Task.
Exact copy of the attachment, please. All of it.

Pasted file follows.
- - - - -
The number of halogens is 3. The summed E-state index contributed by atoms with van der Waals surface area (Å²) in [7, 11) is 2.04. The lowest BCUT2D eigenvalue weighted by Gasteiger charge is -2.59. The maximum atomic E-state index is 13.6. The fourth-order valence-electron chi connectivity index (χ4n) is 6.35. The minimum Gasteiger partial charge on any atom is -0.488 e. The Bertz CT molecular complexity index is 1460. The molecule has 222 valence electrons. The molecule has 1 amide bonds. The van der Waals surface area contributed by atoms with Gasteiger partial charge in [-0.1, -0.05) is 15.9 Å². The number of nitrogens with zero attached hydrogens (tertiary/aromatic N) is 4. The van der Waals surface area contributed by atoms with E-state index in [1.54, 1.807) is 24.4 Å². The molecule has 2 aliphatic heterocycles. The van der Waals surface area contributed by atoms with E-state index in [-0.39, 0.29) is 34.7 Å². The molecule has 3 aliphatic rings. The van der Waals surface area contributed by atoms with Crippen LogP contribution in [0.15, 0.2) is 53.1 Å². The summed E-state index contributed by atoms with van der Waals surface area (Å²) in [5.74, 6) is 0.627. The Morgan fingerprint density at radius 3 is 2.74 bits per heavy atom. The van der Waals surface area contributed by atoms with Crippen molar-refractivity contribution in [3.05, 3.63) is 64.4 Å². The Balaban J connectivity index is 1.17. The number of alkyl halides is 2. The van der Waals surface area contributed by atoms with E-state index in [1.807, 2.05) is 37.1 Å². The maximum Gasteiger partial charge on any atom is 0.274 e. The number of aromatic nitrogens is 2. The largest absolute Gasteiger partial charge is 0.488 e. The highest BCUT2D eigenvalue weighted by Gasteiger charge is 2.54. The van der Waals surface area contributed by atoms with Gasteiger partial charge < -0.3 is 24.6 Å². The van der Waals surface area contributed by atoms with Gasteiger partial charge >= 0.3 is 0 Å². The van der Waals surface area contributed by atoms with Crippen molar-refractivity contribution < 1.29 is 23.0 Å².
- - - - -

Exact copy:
The number of halogens is 3. The summed E-state index contributed by atoms with van der Waals surface area (Å²) in [7, 11) is 2.04. The lowest BCUT2D eigenvalue weighted by Gasteiger charge is -2.59. The maximum atomic E-state index is 13.6. The fourth-order valence-electron chi connectivity index (χ4n) is 6.35. The minimum Gasteiger partial charge on any atom is -0.488 e. The Bertz CT molecular complexity index is 1460. The molecule has 222 valence electrons. The molecule has 1 amide bonds. The van der Waals surface area contributed by atoms with Gasteiger partial charge in [-0.1, -0.05) is 15.9 Å². The number of nitrogens with zero attached hydrogens (tertiary/aromatic N) is 4. The van der Waals surface area contributed by atoms with E-state index in [1.54, 1.807) is 24.4 Å². The molecule has 2 aliphatic heterocycles. The van der Waals surface area contributed by atoms with E-state index in [-0.39, 0.29) is 34.7 Å². The molecule has 3 aliphatic rings. The van der Waals surface area contributed by atoms with Crippen LogP contribution in [0.15, 0.2) is 53.1 Å². The summed E-state index contributed by atoms with van der Waals surface area (Å²) in [5.74, 6) is 0.627. The Morgan fingerprint density at radius 3 is 2.74 bits per heavy atom. The van der Waals surface area contributed by atoms with Crippen molar-refractivity contribution in [3.05, 3.63) is 64.4 Å². The Balaban J connectivity index is 1.17. The number of alkyl halides is 2. The van der Waals surface area contributed by atoms with E-state index in [1.807, 2.05) is 37.1 Å². The maximum Gasteiger partial charge on any atom is 0.274 e. The number of aromatic nitrogens is 2. The largest absolute Gasteiger partial charge is 0.488 e. The highest BCUT2D eigenvalue weighted by Gasteiger charge is 2.54. The van der Waals surface area contributed by atoms with Gasteiger partial charge < -0.3 is 24.6 Å². The van der Waals surface area contributed by atoms with Gasteiger partial charge >= 0.3 is 0 Å². The van der Waals surface area contributed by atoms with Crippen molar-refractivity contribution < 1.29 is 23.0 Å².